New York approves new handgun rules after Supreme Court lifted previous restrictions

New York lawmakers on Friday approved a major overhaul of the state’s handgun licensing rules to retain some firearm restrictions under the law The Supreme Court has ruled that most people have the right to carry a handgun for personal protection.

The measure signed by Governor Kathy Hochul Having passed both chambers by a wide margin, he will almost certainly draw further legal challenges from gun lawyers who say the state still places too many restrictions on who can get guns and where they can carry them.

Hochul, a Democrat, recalled the Democrat-controlled Legislature to Albany to work on the law after the Supreme Court last week lifted the state’s longstanding licensing restrictions.

Supporters said the law, which goes into effect on September 1, strikes the right balance between complying with the Supreme Court ruling and keeping guns out of the hands of people likely to use them recklessly or with criminal intent.

But some Republican lawmakers, opposed to stricter restrictions, argued the law violated the constitutional right to bear arms. They predicted that she too would be knocked over in the end.

Among other things, the state’s new rules will require people applying for a handgun license to provide a list of their social media accounts so officials can check their “character and demeanor.”

Applicants must demonstrate that they have “the essential character, temperament, and judgment required to be entrusted with a firearm and to use it only in a manner not endangering themselves or others”.

As part of this assessment, applicants must provide a list of social media accounts they have maintained in the past three years.

“Sometimes they wire their intent to harm others,” Gov. Kathy Hochul, a Democrat, said at a news conference.

New York Gov. Kathy Hochul on the Supreme Court’s gun control ruling


Gun rights advocates and Republican leaders were outraged, saying the legislation violated not only the Second Amendment but also privacy and free speech.

“New Yorkers’ constitutional liberties have just been trampled on,” said Republican Chairman Nick Langworthy.

The bill, approved by the Legislature, does not specify whether applicants are required to grant licensing officials access to private social media accounts that are not visible to the general public.

Individuals applying for a license to carry a handgun must also provide four character references, complete 16 hours of firearm safety training plus two hours of practice at a firing range, undergo periodic background checks, and contact information for their spouse, significant other, or anyone else in their household living adult.

Hochul’s chief attorney, Elizabeth Fine, insisted that the state establish “a very clear set of eligibility criteria,” noting that the legislation provides for an appeals process.

The measure, signed on Friday, also fixes a recently passed law that bans the sale of some types of bulletproof vests to the general public. The previous law inadvertently omitted many types of body armor, including the type worn by a shooter who killed 10 blacks in a racist attack on a Buffalo supermarket.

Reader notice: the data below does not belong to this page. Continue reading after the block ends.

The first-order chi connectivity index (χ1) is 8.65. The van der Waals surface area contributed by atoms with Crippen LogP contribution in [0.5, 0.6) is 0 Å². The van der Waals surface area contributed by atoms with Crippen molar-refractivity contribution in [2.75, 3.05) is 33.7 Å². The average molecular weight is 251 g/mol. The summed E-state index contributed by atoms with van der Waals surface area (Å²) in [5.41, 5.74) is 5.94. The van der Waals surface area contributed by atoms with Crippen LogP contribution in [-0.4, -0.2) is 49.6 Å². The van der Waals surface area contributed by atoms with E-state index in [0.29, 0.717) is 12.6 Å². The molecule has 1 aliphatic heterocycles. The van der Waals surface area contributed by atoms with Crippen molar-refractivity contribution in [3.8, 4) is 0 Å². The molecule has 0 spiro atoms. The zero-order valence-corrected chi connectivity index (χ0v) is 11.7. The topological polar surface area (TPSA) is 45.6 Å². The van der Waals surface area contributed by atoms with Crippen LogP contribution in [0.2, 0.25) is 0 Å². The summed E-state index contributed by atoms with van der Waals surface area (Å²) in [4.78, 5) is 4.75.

Last week’s Supreme Court ruling overturned a 109-year-old state law that required people to demonstrate an unusual threat to their safety in order to qualify for a license to carry a handgun outside their homes. This restriction generally restricted licenses to individuals who had worked in law enforcement or had some other special need beyond usual public safety concerns.

Under the new system, the state will not issue permits to people with criminal convictions within the past five years for driving while under the influence, driving in a dangerous manner or for third-degree assault.

A long list of “sensitive places,” including New York City’s tourist-packed Times Square, also prohibits people from carrying firearms.

This list also includes schools, universities, government buildings, places where people have gathered for public protests, health care facilities, houses of worship, libraries, public playgrounds and parks, day care centers, summer camps, addiction and psychiatric centers, shelters, public transportation, bars, Theaters, stadiums, museums, polling stations and casinos.

New York will also ban people from bringing guns into stores or workplaces unless the owners put up signs saying guns are welcome. Persons bringing weapons to places without such signs could be prosecuted for criminal offenses.

That’s a reverse approach from many other states, where companies wanting to keep guns out are typically required to put up signs saying guns aren’t allowed.

Gun lawyers said the law violated rights upheld by the Supreme Court.

“Now we’re going to let the owner of the pizzeria decide whether or not I can exercise my constitutional right,” said Senator Andrew Lanza, a Staten Island Republican. “That’s a shame. See you in court.”

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